Apart from a couple of comics, May has had an accidental theme of ‘teenagers’. No idea why.
This is a book about the different kinds of relationships between family members, and the stories we tell, or don’t tell. Fairy tales, the dark kind, play a huge part of this. A good one to take the beach. Full review here.
I really enjoyed this, particularly the language (it’s written in a futuristic version of AAVE). Although it has a number of YA tropes it’s definitely not a YA book, and deals with a number of interwoven themes complexly. I’d recommend it for the language alone. Full review here.
I didn’t love or hate this: it was ok. I’m not much of a YA fan, and I think that was my problem with the book. Some interesting themes were touched upon, like class, race, and family, but there wasn’t enough depth for me. The other three ‘liars’ were also surprisingly thin characters, though some of the other family members felt more fleshed out. And as the book was marketed as having a ‘big shocking twist’, you inevitably guess it early which you may not have done had you not been told that. But if you’re looking for a quick and easy summer read, this would probably be a good bet as at has a hazy summer quality.
I’m enjoying my slow re-read of the series, and I’m glad I left it long enough to have forgotten lots of the details. Interestingly I find myself much more annoyed at Dumbledore’s vagueness this time around (which will probably be more apparent when I get to the last book). And, even though I know there’s no way a film can fit everything in, I’m annoyed on Hermione’s behalf that they left out S.P.E.W. – as this is the book where the darkness really begins, I think it’s an important element which introduces the idea of racial prejudice and privilege (how easy it is not to notice if you are part of the dominating group).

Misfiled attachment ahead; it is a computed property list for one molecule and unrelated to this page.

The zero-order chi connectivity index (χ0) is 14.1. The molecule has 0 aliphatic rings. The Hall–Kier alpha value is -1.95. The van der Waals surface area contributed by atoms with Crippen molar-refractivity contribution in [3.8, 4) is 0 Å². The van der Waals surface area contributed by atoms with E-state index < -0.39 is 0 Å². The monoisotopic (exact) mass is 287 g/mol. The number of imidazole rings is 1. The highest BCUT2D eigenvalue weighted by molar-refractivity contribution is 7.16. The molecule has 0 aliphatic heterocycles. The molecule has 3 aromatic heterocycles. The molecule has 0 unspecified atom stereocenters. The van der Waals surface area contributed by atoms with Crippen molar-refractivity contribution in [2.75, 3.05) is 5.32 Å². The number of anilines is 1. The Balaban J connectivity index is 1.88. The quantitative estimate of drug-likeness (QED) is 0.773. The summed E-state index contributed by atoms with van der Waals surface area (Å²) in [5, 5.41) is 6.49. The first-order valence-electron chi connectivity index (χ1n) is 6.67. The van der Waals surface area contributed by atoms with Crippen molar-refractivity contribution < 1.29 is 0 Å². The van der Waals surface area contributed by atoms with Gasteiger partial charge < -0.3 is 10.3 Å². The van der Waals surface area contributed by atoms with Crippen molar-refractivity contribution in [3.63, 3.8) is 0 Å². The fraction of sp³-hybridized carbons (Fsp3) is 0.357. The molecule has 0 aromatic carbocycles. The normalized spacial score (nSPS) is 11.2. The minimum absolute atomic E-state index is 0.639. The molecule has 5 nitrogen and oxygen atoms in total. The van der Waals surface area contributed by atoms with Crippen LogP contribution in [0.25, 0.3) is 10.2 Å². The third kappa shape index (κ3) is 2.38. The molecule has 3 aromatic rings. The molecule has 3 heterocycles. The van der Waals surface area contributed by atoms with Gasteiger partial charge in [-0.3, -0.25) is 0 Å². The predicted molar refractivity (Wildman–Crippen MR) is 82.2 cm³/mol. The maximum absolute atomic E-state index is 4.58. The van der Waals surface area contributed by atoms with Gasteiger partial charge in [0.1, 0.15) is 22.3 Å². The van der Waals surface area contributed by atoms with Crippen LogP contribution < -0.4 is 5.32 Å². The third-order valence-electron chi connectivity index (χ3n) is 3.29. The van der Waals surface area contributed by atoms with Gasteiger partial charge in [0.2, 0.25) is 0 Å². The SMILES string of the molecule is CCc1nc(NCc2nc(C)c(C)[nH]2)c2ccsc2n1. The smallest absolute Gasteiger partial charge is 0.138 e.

This was good, but I didn’t enjoy it quite as much as volume 3. This felt more like a bridging volume – tying up some of the threads from 3 and setting up the next. I still enjoyed it though, and I like that the characters are constantly developing in reaction to everything that’s going on.
I’m not sure what I thought about this. I wasn’t a big fan of the art style but I liked the premise – a dystopian future in which the world is run by a handful of wealthy families, who each have one technologically advanced person, a Lazarus, to protect them and lead their respective armies, while the majority of the world are impoverished people called ‘waste’. It’s a very short volume and there isn’t quite enough in it to hook me in, or maybe the premise just wasn’t different enough. I don’t feel in any particular rush to pick up the next, but may do at some point to give it more of a chance because it came highly recommended as a series.
Currently reading: Fan by Danny Rhodes